Over a year ago, I covered how artificial sweeteners can ruin your gut health and lead to weight gain, even though they are calorie-free. This time, I’ll be talking about something else that’s fake that can be detrimental to your health: artificial food coloring, aka food dyes.
No, food dyes won’t make you die. But research shows that they may harm your healthy by:
- Causing ADHD
- Weakening the immune system
- Making leaky gut worse
So think about that this holiday season, when you’re going to a Thanksgiving or Christmas party and there’s a big spread with cookies and other treats. The problem is that the standard American diet is loaded with artificial food coloring.
The simple solution, then, for avoiding food dyes is to eat real food. And the way you can tell if it’s real food or not is 2 ways:
- Was the food around when your great-grandparents or even grandparents were alive? If the answer is yes, then it’s probably real food.
- Does the food contain just one ingredient? Eggs. Chicken. Tuna. Edamame. Rice. Olives. Avocado. Walnuts. Spinach, etc.
If your diet mostly consists of real food then you don’t have to worry about consuming artificial food colorings. But if you or your kids eat a lot of things that come in a package, then here’s why that might be bad news…
Food Dyes & Attention-Deficit Hyperactivity Disorder (ADHD)
The truth is that there is not an absolute causation between food dyes and ADHD. But the correlation is very strong and well-researched. In fact, research in the journal, Neurotherapeutics says that the effect of artificial food colors (AFCs) on child behavior has been studied for more than 35 years. Make it more like 45 years because the study is from 2012.
And after nearly a half-century of research, here’s what we know. Food coloring, even though they are not a major cause of ADHD, “seem to affect children regardless of whether or not they have ADHD, and they may have an aggregated effect on classroom climate if most children in the class suffer a small behavioral decrement with additive or synergistic effects.”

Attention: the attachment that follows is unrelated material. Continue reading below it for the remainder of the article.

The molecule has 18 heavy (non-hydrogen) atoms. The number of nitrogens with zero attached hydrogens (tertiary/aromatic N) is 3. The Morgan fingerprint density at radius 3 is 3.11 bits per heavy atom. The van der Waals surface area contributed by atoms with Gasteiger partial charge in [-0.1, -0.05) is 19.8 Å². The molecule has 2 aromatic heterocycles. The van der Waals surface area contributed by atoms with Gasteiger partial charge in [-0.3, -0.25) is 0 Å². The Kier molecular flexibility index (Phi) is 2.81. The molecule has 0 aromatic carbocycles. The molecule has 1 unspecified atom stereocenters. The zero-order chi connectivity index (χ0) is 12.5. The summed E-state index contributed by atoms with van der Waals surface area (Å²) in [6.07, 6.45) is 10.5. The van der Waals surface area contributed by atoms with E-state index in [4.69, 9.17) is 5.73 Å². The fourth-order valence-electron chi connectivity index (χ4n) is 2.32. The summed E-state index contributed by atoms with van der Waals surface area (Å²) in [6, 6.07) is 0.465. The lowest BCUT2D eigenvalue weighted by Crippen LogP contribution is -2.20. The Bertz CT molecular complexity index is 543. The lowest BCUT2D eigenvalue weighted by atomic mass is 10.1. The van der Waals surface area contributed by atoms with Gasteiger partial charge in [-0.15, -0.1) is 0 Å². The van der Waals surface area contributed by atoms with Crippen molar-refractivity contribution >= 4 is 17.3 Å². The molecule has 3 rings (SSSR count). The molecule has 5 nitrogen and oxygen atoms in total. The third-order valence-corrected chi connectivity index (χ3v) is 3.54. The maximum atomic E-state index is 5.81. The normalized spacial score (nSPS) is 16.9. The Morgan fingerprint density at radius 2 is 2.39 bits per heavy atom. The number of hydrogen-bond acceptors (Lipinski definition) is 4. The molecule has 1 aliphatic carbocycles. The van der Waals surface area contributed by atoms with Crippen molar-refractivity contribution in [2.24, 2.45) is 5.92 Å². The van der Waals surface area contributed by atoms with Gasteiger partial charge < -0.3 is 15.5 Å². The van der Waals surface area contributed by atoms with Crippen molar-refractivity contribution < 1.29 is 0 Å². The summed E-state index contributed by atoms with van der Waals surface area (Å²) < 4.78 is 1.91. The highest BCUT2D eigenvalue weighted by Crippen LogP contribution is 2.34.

In other words, a little bit of Red #40, Yellow #5 and Yellow #6 can go a long way in negatively impacting class behavior. All it takes is one class clown eating a bag of junk food colored with food dye to trigger juvenile delinquent behavior.
The three food dyes I mentioned in the previous paragraph make up 90% of all the food dye used in the US. Researchers say that food colorings “may contribute significantly to ADHD, … and in some cases may push a youngster over the diagnostic threshold.
Food dyes are a troubling trend, considering the fact that the average daily consumption of them have increased by 500% in the last 50 yrs.
And here’s another reason fake food colorings should be greatly reduced in the food supply: “With the current concerns about childhood obesity, there appears to be no need to make food look more attractive than its natural color.”
Food Coloring’s Effect On The Immune System
Here’s another reason to avoid artificial food coloring. According to research from Alternative Therapies in Health & Medicine, they’re made from petroleum. Now that’s food for thought! So what’s the problem with ingesting a little petroleum? Well, for starters, “The molecules of synthetic colorants are small, and the immune system finds it difficult to defend the body against them. They can also bond to food or body proteins and, thus, are able to act in stealth mode to circumvent and disrupt the immune system,” the researchers note.
Food Dyes: A Cascade Of Inflammation & Leaky Gut
Even more, fake food coloring can “activate the inflammatory cascade, resulting in the induction of intestinal permeability to large antigenic molecules.” In other words, food dye can cause leaky gut.
And finally, food dyes can lead to autoimmune reactions and even neurobehavioral disorders.
This brings us back to concerns over the association between food dyes and ADHD, which The Centers for Disease Control (CDC) says that there’s been a 41% increase in diagnoses of ADHD in boys of high-school age during the past decade.
Even more shocking, the researchers conclude, is the legal amount of artificial colorants allowed by the FDA in not only food, but also drugs (yes, you Nyquil and Theraflu!) and cosmetics, leading the researchers to sum up, “The consuming public is largely unaware of the perilous truth behind the deceptive allure of artificial color.”
Food Dyes Wreak Havoc On Gut Health
And I’ll leave you with one more reason to avoid food dyes. A 2021 study in Cell Metabolism says that the two most abundant food colorants in the world, Red 40 and Yellow 6, can trigger colitis in mice.
The moral of the story: learn to read food ingredient labels, and every consumer product label for over-the-counter medicines and cosmetics. Although they might be slightly more expensive, try to find organic or natural alternatives. And remember to eat real food!